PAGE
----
It’s been almost two years since the folks at the LaGrange Theater, 80 S. LaGrange Road in LaGrange, switched off the projectors and emptied the popcorn machine.
But the theater’s doors could reopen by Memorial Day 2022 now that the village of LaGrange has reached an agreement with the theater’s owners and the company that will take over its operation.
“On these types of matters, it’s easy to take a position and not be flexible,” said LaGrange Village President Mark Kuchler at the Oct. 11 meeting of the village board where the final deal was presented to the public. “But successful projects or proposals require give and take.”
While the deal isn’t officially sealed, LaGrange trustees voted unanimously to instruct the village’s attorney to craft an ordinance to create an entertainment tax of 50 cents per ticket sold at the LaGrange Theater and that the revenue from that tax be divided equally between the village and the new theater operator, Downers Grove-based Classic Cinemas.
Kuchler illustrated the benefit of the entertainment tax, which will be collected in perpetuity, saying that if Classic Cinemas sells 180,000 tickets per year at the LaGrange Theater, the village and company would equally split the $90,000 in revenue. He likened the arrangement to sales tax rebates routinely given by municipalities to car dealerships they want to convince to stay long-term.
“This tax will provide a substantial amount of money to be used for economic development and funding activities in the downtown,” Kuchler said.
The deal also calls for the village to amend a 2009 agreement with the theater owners, John Rot and Dan Chopp, which placed a lien on the property calling for the owners to repay a $1 million loan given to renovate the theater in 2010 if the theater closed for any reason for more than 30 days.
Although there was act-of-God language in the agreement that would have shielded the owners from the payback provision during the COVID-19 lockdowns of 2020 and early 2021, movie theaters have been allowed to operate since spring.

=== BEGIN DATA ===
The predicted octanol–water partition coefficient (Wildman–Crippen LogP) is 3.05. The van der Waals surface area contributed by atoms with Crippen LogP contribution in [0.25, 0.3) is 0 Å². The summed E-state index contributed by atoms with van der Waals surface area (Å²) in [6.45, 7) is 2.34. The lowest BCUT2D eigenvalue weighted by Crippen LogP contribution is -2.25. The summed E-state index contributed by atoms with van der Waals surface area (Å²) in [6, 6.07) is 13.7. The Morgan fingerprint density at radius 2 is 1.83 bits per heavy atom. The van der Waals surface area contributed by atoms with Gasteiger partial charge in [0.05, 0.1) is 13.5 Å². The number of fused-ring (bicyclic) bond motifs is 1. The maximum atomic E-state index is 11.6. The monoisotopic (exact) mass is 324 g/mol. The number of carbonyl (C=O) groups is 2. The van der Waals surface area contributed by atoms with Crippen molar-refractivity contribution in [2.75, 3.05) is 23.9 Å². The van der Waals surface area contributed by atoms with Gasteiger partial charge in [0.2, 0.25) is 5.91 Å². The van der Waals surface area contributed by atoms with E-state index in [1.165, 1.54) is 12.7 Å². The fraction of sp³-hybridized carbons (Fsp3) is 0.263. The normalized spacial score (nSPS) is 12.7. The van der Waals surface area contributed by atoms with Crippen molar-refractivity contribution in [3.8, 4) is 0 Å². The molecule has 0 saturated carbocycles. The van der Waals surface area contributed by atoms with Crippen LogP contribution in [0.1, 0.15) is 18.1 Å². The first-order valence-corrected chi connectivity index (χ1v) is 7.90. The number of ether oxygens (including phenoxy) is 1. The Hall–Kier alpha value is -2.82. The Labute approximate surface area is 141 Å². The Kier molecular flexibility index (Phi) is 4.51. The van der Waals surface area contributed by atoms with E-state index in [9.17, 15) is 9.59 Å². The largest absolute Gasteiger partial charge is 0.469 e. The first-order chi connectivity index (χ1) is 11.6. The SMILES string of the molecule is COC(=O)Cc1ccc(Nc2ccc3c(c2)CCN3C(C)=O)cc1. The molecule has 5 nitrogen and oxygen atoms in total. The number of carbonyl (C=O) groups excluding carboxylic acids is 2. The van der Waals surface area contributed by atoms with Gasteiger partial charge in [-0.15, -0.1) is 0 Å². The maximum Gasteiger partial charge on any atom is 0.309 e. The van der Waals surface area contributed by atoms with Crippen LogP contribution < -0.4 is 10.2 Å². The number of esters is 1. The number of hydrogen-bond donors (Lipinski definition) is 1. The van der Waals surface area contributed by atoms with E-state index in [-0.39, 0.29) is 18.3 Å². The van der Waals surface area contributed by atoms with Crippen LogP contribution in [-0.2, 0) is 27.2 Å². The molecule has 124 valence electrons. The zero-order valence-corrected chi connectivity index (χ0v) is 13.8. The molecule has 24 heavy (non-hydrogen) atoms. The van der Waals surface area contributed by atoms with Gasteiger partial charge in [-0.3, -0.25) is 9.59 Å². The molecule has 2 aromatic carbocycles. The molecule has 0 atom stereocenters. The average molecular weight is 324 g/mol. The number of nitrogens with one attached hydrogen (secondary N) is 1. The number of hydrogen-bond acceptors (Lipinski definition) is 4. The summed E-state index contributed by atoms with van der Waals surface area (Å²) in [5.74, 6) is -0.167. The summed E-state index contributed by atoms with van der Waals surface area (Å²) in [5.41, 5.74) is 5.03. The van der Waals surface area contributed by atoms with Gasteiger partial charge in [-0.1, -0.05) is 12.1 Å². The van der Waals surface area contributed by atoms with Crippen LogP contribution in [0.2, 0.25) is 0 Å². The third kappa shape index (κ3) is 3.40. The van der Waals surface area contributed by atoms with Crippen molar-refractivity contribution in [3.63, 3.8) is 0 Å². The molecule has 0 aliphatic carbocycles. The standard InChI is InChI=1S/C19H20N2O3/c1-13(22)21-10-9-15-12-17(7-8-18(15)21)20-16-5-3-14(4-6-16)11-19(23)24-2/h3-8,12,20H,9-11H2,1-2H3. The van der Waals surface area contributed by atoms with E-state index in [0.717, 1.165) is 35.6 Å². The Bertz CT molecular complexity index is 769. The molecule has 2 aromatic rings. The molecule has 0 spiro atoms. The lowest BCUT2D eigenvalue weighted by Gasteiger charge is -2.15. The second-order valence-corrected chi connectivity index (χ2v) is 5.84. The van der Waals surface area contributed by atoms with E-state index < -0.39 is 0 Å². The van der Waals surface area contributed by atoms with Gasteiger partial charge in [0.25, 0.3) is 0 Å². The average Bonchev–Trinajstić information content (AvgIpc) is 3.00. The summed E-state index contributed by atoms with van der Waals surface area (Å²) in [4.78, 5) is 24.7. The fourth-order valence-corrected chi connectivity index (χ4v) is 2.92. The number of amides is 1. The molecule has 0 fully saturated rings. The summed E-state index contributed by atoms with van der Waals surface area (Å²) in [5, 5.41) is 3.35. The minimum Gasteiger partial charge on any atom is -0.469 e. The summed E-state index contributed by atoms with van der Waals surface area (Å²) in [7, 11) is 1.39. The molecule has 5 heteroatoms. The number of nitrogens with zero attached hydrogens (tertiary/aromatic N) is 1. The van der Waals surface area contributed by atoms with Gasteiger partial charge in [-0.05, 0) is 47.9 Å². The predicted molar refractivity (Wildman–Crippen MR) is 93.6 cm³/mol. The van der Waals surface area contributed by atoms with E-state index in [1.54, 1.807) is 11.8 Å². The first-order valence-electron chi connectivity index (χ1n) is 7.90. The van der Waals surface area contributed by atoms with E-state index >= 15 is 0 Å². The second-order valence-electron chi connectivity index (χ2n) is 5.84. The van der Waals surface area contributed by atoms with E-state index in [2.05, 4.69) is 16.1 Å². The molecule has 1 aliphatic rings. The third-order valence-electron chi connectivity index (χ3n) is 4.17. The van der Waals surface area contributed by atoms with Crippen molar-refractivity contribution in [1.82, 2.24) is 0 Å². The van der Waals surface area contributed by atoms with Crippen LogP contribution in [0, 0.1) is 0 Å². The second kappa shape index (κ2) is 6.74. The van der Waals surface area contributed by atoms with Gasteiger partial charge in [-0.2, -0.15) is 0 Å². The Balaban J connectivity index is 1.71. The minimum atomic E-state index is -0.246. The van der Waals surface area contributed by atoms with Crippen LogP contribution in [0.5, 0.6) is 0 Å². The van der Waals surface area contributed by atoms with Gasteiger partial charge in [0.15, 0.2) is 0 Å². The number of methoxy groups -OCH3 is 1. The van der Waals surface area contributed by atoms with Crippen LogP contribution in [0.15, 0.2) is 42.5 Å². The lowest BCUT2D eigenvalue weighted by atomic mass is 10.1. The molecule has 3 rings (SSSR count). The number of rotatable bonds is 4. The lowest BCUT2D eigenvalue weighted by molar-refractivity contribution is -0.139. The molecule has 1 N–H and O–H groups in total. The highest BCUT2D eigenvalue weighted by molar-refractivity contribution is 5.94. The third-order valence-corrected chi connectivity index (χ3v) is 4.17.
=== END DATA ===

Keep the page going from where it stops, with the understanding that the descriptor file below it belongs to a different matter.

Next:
The amendment to the agreement would remove the lien. While the owners would derive that benefit from the deal, they are not party to the entertainment tax revenue-sharing arrangement.
The LaGrange Village Board met Oct. 25, but the deal with Classic Cinemas was not on the agenda. The board will meet next on Nov. 8.
Chris Johnson, the CEO of Classic Cinemas who attended the Oct. 11 village board meeting, told the Landmark in a phone interview that Memorial Day 2022 was his target for reopening the theater – as a first-run movie house showing the latest releases.
The renovation would expand the number of theaters inside the building from four to five by reconfiguring the space. Classic Cinemas also has requested installing an LED message board in the frame of the existing marquee.
However, Kuchler said that there’s a possibility that the theater’s sign could be in line for another intriguing bit of restoration.
“It’s possible that Chris Johnson’s father [Classic Cinemas founder Willis Johnson] will get personally involved and actually bring back the vertical sign,” Kuchler told those attending the Oct. 11 village board meeting. “It’s even possible that we’ll have a better sign than what’s out there now.”
One LaGrange resident, Jim Longino, wondered whether the village might want to reassure residents skeptical of removing the property lien, which protected the village’s 2009 investment, by seeking some sort of guarantee from the owners that the building remains a movie theater long-term.
“Once you remove that lien you have no control,” Longino said.
Trustee Beth Augustine said there were “no guarantees it stays a theater with the deal or without,” and that the village was engaging in some level of trust and faith by agreeing to the deal.
“But there also have been some good conversations and a fair amount of understanding that this is absolutely their intention, which is to keep it a theater and make it a better theater,” Augustine said.
In response to questions about maintaining the theater’s historic appearance, Chris Johnson sought to reassure officials and members of the public attending the meeting that the company intended to do just that.
“We’re dedicated to preserving the historic look and feel of the theater,” Johnson said. “That’s the spirit of the way we operate, hence the name Classic Cinemas.”
Classic Cinemas operates more than a dozen movie houses in northeast Illinois, including the North Riverside Luxury 6 at North Riverside Park Mall and the Lake Theatre in Oak Park.